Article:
Monday, 10 November 2014 9:06 AM

Businessman Blasts Campaign Tactics

A Honiara businessman, who wrote to Solomon Times on the condition of anonymity, says he is surprised and somewhat concerned at some of the tactics used by certain candidates in Honiara.

“I have to be honest it is surprising and disturbing, when people who aspire for political office pinpoint certain business owners as the cause for the rot in government,” he wrote.

“We have been called corrupt, greedy, liars and foreigners meddling in the affairs of the country. This tone is the same with all the campaigns I have heard, from East to West Honiara, and I am worried for the safety of myself and my family.”

He says it is unfortunate that such leaders use the business community to score cheap political points.

“They should focus on positive messages, one that would help rural people and those that find it hard to make ends meet.

“People label us as corrupt, but as a business man I find it very hard to deal with various agencies without officers asking me to pay them to fast track payments or permits or the like...so who is guilty here?”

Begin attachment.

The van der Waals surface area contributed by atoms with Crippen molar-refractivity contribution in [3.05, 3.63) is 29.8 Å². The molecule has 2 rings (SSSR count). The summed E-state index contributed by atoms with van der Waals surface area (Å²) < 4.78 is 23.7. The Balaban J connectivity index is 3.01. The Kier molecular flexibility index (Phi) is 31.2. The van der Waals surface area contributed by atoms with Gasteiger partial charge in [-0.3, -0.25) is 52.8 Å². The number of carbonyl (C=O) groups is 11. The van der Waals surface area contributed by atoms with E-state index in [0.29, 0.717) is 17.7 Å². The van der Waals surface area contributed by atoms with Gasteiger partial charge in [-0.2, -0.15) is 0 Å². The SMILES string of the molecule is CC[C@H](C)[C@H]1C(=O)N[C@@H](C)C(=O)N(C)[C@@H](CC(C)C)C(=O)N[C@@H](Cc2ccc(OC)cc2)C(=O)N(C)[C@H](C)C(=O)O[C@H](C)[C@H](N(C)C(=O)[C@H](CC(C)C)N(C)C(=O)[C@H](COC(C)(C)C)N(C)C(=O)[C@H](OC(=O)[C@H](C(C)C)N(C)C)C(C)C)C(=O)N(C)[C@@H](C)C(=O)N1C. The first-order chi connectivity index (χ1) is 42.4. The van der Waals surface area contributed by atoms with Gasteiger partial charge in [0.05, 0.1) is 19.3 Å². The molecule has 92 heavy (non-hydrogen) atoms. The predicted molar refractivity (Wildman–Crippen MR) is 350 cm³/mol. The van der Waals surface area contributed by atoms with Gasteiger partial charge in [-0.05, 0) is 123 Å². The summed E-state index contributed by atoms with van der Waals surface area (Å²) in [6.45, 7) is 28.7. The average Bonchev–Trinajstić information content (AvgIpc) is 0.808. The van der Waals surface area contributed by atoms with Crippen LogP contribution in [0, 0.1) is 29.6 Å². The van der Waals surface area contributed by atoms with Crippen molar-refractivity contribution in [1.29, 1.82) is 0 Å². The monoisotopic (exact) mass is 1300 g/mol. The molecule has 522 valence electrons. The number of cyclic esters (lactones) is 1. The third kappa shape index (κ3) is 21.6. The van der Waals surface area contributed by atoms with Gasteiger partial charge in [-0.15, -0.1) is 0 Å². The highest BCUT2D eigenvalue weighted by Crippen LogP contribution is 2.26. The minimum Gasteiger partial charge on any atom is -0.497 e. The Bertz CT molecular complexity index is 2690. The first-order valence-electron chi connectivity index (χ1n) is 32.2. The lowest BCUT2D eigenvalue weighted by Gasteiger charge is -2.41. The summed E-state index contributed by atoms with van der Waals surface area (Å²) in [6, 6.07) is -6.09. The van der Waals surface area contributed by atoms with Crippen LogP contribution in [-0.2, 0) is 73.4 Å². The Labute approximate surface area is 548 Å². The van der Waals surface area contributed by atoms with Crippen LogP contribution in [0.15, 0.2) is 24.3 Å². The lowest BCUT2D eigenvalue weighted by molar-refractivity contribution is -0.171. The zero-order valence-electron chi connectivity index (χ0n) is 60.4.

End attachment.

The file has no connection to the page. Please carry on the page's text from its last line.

He says he is seriously considering taking his family abroad, at least during and after the elections.

“I am like everybody else, I work hard to make a living for my family, I see myself as a Solomon Islander, my children feel the same way, why this?”

Dan Desha, an expert on the subject, wrote in the India Tribune that corruption is both demand and supply driven. When a contractor asks for a kickback, it is demand driven; but when an inspector is paid to pass an inspection, it is supply driven.

“People are in a position to demand bribes, while people with money are in a position to supply bribes, so corruption occurs at every level from grassroots to highest offices,” he writes.

“Playing the blame game is not going to help anyone. Both are equally guilty.”

He says bribing should be made unprofitable and controlling it should be cost-effective by imposing prohibitive fines and penalties.

“That is the only way you can put powerful bribe takers out of business first and then go after the wealthy bribe givers.”

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